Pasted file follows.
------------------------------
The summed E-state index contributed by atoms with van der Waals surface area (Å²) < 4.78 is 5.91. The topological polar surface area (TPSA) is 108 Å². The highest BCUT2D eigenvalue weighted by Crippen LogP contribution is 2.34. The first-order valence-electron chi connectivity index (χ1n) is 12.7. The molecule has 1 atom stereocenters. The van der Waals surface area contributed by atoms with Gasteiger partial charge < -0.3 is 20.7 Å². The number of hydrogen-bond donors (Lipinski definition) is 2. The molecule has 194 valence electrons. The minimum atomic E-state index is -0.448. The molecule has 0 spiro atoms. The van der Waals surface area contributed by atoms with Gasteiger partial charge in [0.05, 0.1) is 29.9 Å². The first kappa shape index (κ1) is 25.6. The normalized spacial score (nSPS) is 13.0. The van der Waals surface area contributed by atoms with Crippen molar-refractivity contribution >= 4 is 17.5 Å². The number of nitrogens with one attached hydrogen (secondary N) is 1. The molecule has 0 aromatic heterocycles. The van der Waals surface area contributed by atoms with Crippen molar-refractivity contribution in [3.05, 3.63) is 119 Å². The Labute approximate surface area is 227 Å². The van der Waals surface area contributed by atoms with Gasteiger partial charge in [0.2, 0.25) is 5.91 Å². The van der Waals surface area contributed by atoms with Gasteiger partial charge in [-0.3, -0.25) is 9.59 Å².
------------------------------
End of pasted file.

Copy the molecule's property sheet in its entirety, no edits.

The summed E-state index contributed by atoms with van der Waals surface area (Å²) < 4.78 is 5.91. The topological polar surface area (TPSA) is 108 Å². The highest BCUT2D eigenvalue weighted by Crippen LogP contribution is 2.34. The first-order valence-electron chi connectivity index (χ1n) is 12.7. The molecule has 1 atom stereocenters. The van der Waals surface area contributed by atoms with Gasteiger partial charge < -0.3 is 20.7 Å². The number of hydrogen-bond donors (Lipinski definition) is 2. The molecule has 194 valence electrons. The minimum atomic E-state index is -0.448. The molecule has 0 spiro atoms. The van der Waals surface area contributed by atoms with Gasteiger partial charge in [0.05, 0.1) is 29.9 Å². The first kappa shape index (κ1) is 25.6. The normalized spacial score (nSPS) is 13.0. The van der Waals surface area contributed by atoms with Crippen molar-refractivity contribution >= 4 is 17.5 Å². The number of nitrogens with one attached hydrogen (secondary N) is 1. The molecule has 0 aromatic heterocycles. The van der Waals surface area contributed by atoms with Crippen molar-refractivity contribution in [3.05, 3.63) is 119 Å². The Labute approximate surface area is 227 Å². The van der Waals surface area contributed by atoms with Gasteiger partial charge in [0.2, 0.25) is 5.91 Å². The van der Waals surface area contributed by atoms with Gasteiger partial charge in [-0.3, -0.25) is 9.59 Å².